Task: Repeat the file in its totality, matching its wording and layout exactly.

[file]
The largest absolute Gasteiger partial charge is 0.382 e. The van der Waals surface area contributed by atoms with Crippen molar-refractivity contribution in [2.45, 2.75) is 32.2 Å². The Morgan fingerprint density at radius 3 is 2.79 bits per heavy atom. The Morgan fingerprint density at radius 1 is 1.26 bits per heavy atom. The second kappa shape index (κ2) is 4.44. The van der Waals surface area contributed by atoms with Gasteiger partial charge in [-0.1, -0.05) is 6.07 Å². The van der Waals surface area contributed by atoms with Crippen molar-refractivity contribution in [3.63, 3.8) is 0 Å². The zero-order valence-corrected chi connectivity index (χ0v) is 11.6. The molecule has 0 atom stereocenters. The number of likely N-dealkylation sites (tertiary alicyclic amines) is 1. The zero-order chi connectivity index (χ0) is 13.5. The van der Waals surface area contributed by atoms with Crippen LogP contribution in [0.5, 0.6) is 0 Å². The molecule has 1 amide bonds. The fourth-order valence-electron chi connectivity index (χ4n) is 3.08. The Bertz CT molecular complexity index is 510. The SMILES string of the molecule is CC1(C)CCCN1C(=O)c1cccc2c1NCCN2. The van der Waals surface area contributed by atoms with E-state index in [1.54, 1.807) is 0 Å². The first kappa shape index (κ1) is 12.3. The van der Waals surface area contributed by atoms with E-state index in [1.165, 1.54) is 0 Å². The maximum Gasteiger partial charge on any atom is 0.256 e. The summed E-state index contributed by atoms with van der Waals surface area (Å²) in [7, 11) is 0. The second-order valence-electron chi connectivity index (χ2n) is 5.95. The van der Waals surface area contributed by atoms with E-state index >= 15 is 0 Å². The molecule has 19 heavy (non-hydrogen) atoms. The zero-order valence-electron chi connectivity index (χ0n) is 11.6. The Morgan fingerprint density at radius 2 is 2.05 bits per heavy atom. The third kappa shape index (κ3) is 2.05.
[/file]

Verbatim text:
The largest absolute Gasteiger partial charge is 0.382 e. The van der Waals surface area contributed by atoms with Crippen molar-refractivity contribution in [2.45, 2.75) is 32.2 Å². The Morgan fingerprint density at radius 3 is 2.79 bits per heavy atom. The Morgan fingerprint density at radius 1 is 1.26 bits per heavy atom. The second kappa shape index (κ2) is 4.44. The van der Waals surface area contributed by atoms with Gasteiger partial charge in [-0.1, -0.05) is 6.07 Å². The van der Waals surface area contributed by atoms with Crippen molar-refractivity contribution in [3.63, 3.8) is 0 Å². The zero-order valence-corrected chi connectivity index (χ0v) is 11.6. The molecule has 0 atom stereocenters. The number of likely N-dealkylation sites (tertiary alicyclic amines) is 1. The zero-order chi connectivity index (χ0) is 13.5. The van der Waals surface area contributed by atoms with Crippen LogP contribution in [0.5, 0.6) is 0 Å². The molecule has 1 amide bonds. The fourth-order valence-electron chi connectivity index (χ4n) is 3.08. The Bertz CT molecular complexity index is 510. The SMILES string of the molecule is CC1(C)CCCN1C(=O)c1cccc2c1NCCN2. The van der Waals surface area contributed by atoms with E-state index in [1.54, 1.807) is 0 Å². The first kappa shape index (κ1) is 12.3. The van der Waals surface area contributed by atoms with E-state index in [1.165, 1.54) is 0 Å². The maximum Gasteiger partial charge on any atom is 0.256 e. The summed E-state index contributed by atoms with van der Waals surface area (Å²) in [7, 11) is 0. The second-order valence-electron chi connectivity index (χ2n) is 5.95. The van der Waals surface area contributed by atoms with E-state index >= 15 is 0 Å². The molecule has 19 heavy (non-hydrogen) atoms. The zero-order valence-electron chi connectivity index (χ0n) is 11.6. The Morgan fingerprint density at radius 2 is 2.05 bits per heavy atom. The third kappa shape index (κ3) is 2.05.